There are several species in Connecticut that are of special concern. One is the federally threatened and state endangered species Cicendela puritan, the Puritan tiger beetle. This beetle is found in two small areas in the country- periodically flooded sandy beach habitats along the Connecticut River and similar areas along the Chesapeake Bay in Maryland. The small area in Connecticut where this was found is now protected from human access both from the water and from land.
Cicindela rufiventris is a species commonly found in dry upland rocky and eroded areas but can also be found in areas of sparse vegetation such a trails , power lines or forest clearings. I have found populations in several areas where stones have been brought in by the local governments or power companies to help stop erosion caused by both maintenance vehicles accessing the land and all-terrain vehicle activity that can cause greater damage of a more permanent nature. Whether the stones helped keep the ground from being destroyed or just allowed a better habitat for both larvae and adults to survive, rufiventris appear to be doing well in these areas. Look for adults in July and August.
There is a small spit of tidal flooded land along the Connecticut River where the ferry comes in on the Glastonbury side where there is a large colony of Cicindela repanda can be found. These common beetles are very similar in appearance to the endangered Puritan tiger beetles. In August there are hundreds of them running along the water edges and among the rocks of this spit- the ground seems to come alive with their activity. When the tide is in, the area shrinks in size, and if you sit down on the sand, you will be surrounded by beetles rushing around. They even venture into shallow water to catch the flies that are abundant there. Take care not to step on any of these industrious, beautifully patterned creatures.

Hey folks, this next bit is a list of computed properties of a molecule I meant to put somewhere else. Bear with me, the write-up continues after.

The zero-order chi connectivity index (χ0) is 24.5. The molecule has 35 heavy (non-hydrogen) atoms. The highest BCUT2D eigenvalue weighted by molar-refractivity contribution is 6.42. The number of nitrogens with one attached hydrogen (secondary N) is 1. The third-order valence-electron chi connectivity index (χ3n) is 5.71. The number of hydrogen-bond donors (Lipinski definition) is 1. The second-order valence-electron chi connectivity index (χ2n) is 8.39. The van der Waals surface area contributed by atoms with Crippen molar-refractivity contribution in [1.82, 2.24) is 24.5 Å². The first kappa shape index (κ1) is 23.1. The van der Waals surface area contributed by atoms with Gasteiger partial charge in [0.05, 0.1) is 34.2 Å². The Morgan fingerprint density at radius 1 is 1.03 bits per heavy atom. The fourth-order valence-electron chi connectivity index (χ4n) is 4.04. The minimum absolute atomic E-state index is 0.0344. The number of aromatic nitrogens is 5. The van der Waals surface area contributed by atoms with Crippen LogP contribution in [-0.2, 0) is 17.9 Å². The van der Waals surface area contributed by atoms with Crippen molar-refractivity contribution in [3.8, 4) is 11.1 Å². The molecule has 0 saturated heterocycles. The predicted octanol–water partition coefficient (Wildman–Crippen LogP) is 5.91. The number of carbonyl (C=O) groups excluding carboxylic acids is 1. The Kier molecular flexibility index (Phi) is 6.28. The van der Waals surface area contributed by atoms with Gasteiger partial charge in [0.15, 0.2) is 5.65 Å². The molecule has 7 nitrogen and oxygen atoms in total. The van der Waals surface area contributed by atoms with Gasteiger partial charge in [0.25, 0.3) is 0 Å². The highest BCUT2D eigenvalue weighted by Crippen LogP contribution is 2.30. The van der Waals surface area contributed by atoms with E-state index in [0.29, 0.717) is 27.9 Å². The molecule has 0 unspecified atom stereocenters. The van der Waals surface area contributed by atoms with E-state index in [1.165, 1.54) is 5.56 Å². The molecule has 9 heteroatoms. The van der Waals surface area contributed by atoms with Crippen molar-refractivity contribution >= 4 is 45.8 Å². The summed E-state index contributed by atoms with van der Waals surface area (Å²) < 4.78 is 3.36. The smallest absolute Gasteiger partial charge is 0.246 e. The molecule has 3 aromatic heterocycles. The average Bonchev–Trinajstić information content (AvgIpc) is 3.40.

I have found the six- spotted tiger beetle, Cicindela sexguttata, year after year on the same power lines, along the same gravel roads and in the same areas bordering woodland edges. I look for them in mid to late April during warm springs, but normal activity begins in early may. Adults are readily seen through July and sometimes into August. These beetles are bright metallic green and have three white spots on each elytra. They can be found perched on logs and rocks or bare soil either in the sun or shade. Their bright color will make them easy to spot if they have landed in any open area. A slow approach is in order if you want to get close enough to take a picture or just watch them for a while. If you lost sight of it, just walk on for a while, and if nothing appears, turn around and head back to where you first saw it. Often it will have circled around gone back near where it was before.
So next spring and summer if you are out and about hiking along nature trails, power lines or dirt roads, be alert to the possibility of tiger beetles being on the hunt nearby. And don’t forget to bring your camera! I would not have had the opportunity to take any of the pictures you see here if my camera had been left at home ( or in the car! ).
Pamm Cooper All Photos Copyright 2013 Pamm Cooper